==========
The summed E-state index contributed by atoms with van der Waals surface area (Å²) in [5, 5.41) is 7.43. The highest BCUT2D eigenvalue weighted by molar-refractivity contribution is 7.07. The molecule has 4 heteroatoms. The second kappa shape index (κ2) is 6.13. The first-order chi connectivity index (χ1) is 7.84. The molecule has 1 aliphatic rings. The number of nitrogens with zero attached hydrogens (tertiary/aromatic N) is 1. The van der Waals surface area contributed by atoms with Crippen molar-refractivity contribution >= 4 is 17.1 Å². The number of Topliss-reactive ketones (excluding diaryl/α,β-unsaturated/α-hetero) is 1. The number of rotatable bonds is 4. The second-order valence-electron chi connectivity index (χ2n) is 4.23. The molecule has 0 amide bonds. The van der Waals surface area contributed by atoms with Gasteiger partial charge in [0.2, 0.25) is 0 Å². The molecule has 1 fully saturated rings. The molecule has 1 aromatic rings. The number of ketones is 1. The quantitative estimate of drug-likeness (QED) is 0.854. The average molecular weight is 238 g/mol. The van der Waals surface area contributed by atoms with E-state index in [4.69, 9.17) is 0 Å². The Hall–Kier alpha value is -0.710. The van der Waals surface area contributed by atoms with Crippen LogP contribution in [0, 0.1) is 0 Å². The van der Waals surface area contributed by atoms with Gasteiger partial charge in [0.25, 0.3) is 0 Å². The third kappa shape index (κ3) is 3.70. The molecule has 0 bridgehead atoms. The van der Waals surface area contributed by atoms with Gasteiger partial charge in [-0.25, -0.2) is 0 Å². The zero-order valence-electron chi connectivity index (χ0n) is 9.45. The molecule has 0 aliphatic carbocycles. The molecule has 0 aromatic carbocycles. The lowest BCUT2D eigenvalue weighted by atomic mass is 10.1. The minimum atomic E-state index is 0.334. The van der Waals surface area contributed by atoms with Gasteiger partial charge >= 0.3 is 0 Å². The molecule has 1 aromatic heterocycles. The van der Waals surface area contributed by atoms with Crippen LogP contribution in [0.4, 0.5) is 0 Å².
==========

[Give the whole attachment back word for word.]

The summed E-state index contributed by atoms with van der Waals surface area (Å²) in [5, 5.41) is 7.43. The highest BCUT2D eigenvalue weighted by molar-refractivity contribution is 7.07. The molecule has 4 heteroatoms. The second kappa shape index (κ2) is 6.13. The first-order chi connectivity index (χ1) is 7.84. The molecule has 1 aliphatic rings. The number of nitrogens with zero attached hydrogens (tertiary/aromatic N) is 1. The van der Waals surface area contributed by atoms with Crippen molar-refractivity contribution >= 4 is 17.1 Å². The number of Topliss-reactive ketones (excluding diaryl/α,β-unsaturated/α-hetero) is 1. The number of rotatable bonds is 4. The second-order valence-electron chi connectivity index (χ2n) is 4.23. The molecule has 0 amide bonds. The van der Waals surface area contributed by atoms with Gasteiger partial charge in [0.2, 0.25) is 0 Å². The molecule has 1 fully saturated rings. The molecule has 1 aromatic rings. The number of ketones is 1. The quantitative estimate of drug-likeness (QED) is 0.854. The average molecular weight is 238 g/mol. The van der Waals surface area contributed by atoms with E-state index in [4.69, 9.17) is 0 Å². The Hall–Kier alpha value is -0.710. The van der Waals surface area contributed by atoms with Crippen LogP contribution in [0, 0.1) is 0 Å². The van der Waals surface area contributed by atoms with Gasteiger partial charge in [0.25, 0.3) is 0 Å². The third kappa shape index (κ3) is 3.70. The molecule has 0 bridgehead atoms. The van der Waals surface area contributed by atoms with Gasteiger partial charge in [-0.25, -0.2) is 0 Å². The zero-order valence-electron chi connectivity index (χ0n) is 9.45. The molecule has 0 aliphatic carbocycles. The molecule has 0 aromatic carbocycles. The lowest BCUT2D eigenvalue weighted by atomic mass is 10.1. The minimum atomic E-state index is 0.334. The van der Waals surface area contributed by atoms with Gasteiger partial charge >= 0.3 is 0 Å². The molecule has 1 aromatic heterocycles. The van der Waals surface area contributed by atoms with Crippen LogP contribution in [0.4, 0.5) is 0 Å².